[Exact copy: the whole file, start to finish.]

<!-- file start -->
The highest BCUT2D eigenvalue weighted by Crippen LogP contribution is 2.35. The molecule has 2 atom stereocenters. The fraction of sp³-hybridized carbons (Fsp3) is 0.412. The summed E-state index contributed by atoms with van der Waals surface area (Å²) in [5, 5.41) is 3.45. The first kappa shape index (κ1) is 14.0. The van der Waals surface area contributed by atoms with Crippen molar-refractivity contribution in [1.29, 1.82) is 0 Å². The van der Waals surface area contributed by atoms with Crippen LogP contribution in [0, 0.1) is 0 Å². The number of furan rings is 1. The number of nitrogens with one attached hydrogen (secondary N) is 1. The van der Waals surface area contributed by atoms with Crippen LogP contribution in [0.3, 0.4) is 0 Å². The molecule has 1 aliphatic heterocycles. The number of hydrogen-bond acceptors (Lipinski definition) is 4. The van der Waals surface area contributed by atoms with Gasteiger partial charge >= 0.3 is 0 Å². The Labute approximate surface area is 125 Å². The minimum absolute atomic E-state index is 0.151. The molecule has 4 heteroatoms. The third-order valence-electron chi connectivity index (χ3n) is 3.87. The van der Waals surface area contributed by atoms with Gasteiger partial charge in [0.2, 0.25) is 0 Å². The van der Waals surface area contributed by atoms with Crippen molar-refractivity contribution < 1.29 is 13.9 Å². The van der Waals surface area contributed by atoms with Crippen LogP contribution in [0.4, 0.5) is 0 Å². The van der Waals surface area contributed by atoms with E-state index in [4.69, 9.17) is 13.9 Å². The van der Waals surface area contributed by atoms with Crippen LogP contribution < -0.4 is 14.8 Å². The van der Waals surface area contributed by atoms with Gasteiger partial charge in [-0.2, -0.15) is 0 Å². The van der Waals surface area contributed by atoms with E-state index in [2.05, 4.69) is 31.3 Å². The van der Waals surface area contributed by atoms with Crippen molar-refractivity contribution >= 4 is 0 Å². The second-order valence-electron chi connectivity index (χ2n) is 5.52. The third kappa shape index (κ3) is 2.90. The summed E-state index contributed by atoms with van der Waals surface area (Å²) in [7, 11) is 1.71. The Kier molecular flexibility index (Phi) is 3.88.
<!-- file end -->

The highest BCUT2D eigenvalue weighted by Crippen LogP contribution is 2.35. The molecule has 2 atom stereocenters. The fraction of sp³-hybridized carbons (Fsp3) is 0.412. The summed E-state index contributed by atoms with van der Waals surface area (Å²) in [5, 5.41) is 3.45. The first kappa shape index (κ1) is 14.0. The van der Waals surface area contributed by atoms with Crippen molar-refractivity contribution in [1.29, 1.82) is 0 Å². The van der Waals surface area contributed by atoms with Crippen LogP contribution in [0, 0.1) is 0 Å². The number of furan rings is 1. The number of nitrogens with one attached hydrogen (secondary N) is 1. The van der Waals surface area contributed by atoms with Crippen LogP contribution in [0.3, 0.4) is 0 Å². The molecule has 1 aliphatic heterocycles. The number of hydrogen-bond acceptors (Lipinski definition) is 4. The van der Waals surface area contributed by atoms with Gasteiger partial charge >= 0.3 is 0 Å². The Labute approximate surface area is 125 Å². The minimum absolute atomic E-state index is 0.151. The molecule has 4 heteroatoms. The third-order valence-electron chi connectivity index (χ3n) is 3.87. The van der Waals surface area contributed by atoms with Gasteiger partial charge in [0.2, 0.25) is 0 Å². The van der Waals surface area contributed by atoms with Crippen molar-refractivity contribution < 1.29 is 13.9 Å². The van der Waals surface area contributed by atoms with Crippen LogP contribution in [0.4, 0.5) is 0 Å². The van der Waals surface area contributed by atoms with E-state index in [4.69, 9.17) is 13.9 Å². The van der Waals surface area contributed by atoms with Crippen LogP contribution < -0.4 is 14.8 Å². The van der Waals surface area contributed by atoms with Gasteiger partial charge in [-0.2, -0.15) is 0 Å². The van der Waals surface area contributed by atoms with E-state index in [2.05, 4.69) is 31.3 Å². The van der Waals surface area contributed by atoms with Crippen molar-refractivity contribution >= 4 is 0 Å². The second-order valence-electron chi connectivity index (χ2n) is 5.52. The third kappa shape index (κ3) is 2.90. The summed E-state index contributed by atoms with van der Waals surface area (Å²) in [7, 11) is 1.71. The Kier molecular flexibility index (Phi) is 3.88.